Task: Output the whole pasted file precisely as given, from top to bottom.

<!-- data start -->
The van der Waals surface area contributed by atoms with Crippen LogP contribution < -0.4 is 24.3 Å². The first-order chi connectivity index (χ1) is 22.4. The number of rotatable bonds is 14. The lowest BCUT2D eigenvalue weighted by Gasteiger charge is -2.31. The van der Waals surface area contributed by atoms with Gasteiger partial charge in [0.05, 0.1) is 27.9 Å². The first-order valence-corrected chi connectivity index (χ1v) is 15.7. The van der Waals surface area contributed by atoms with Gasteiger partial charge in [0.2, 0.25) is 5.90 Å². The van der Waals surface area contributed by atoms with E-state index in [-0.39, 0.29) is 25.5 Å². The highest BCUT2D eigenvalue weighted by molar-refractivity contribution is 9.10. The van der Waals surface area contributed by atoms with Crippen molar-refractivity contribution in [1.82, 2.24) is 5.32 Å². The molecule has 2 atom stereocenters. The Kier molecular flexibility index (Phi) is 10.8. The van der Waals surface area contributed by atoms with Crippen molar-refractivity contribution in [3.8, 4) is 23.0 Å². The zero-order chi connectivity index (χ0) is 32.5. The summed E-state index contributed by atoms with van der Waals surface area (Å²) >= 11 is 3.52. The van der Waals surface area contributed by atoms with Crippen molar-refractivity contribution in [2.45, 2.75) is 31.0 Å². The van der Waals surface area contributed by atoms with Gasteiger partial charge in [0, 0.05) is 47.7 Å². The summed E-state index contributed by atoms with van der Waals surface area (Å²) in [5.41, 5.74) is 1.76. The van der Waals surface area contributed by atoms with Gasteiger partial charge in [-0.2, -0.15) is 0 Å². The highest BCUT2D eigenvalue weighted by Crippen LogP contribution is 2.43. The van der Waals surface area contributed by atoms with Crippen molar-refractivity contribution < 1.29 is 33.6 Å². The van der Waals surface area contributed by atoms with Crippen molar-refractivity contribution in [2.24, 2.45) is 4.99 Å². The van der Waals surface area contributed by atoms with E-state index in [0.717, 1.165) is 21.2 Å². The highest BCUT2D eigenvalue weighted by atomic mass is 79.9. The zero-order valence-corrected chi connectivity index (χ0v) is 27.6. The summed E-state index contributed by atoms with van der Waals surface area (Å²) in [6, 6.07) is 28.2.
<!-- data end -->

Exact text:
The van der Waals surface area contributed by atoms with Crippen LogP contribution < -0.4 is 24.3 Å². The first-order chi connectivity index (χ1) is 22.4. The number of rotatable bonds is 14. The lowest BCUT2D eigenvalue weighted by Gasteiger charge is -2.31. The van der Waals surface area contributed by atoms with Gasteiger partial charge in [0.05, 0.1) is 27.9 Å². The first-order valence-corrected chi connectivity index (χ1v) is 15.7. The van der Waals surface area contributed by atoms with Gasteiger partial charge in [0.2, 0.25) is 5.90 Å². The van der Waals surface area contributed by atoms with E-state index in [-0.39, 0.29) is 25.5 Å². The highest BCUT2D eigenvalue weighted by molar-refractivity contribution is 9.10. The van der Waals surface area contributed by atoms with Crippen molar-refractivity contribution in [1.82, 2.24) is 5.32 Å². The molecule has 2 atom stereocenters. The Kier molecular flexibility index (Phi) is 10.8. The van der Waals surface area contributed by atoms with Crippen molar-refractivity contribution in [3.8, 4) is 23.0 Å². The zero-order chi connectivity index (χ0) is 32.5. The summed E-state index contributed by atoms with van der Waals surface area (Å²) >= 11 is 3.52. The van der Waals surface area contributed by atoms with Crippen molar-refractivity contribution in [2.45, 2.75) is 31.0 Å². The van der Waals surface area contributed by atoms with Gasteiger partial charge in [0, 0.05) is 47.7 Å². The summed E-state index contributed by atoms with van der Waals surface area (Å²) in [5.41, 5.74) is 1.76. The van der Waals surface area contributed by atoms with Gasteiger partial charge in [-0.2, -0.15) is 0 Å². The highest BCUT2D eigenvalue weighted by Crippen LogP contribution is 2.43. The van der Waals surface area contributed by atoms with Crippen molar-refractivity contribution < 1.29 is 33.6 Å². The van der Waals surface area contributed by atoms with Crippen molar-refractivity contribution in [2.24, 2.45) is 4.99 Å². The van der Waals surface area contributed by atoms with E-state index in [0.717, 1.165) is 21.2 Å². The highest BCUT2D eigenvalue weighted by atomic mass is 79.9. The zero-order valence-corrected chi connectivity index (χ0v) is 27.6. The summed E-state index contributed by atoms with van der Waals surface area (Å²) in [6, 6.07) is 28.2.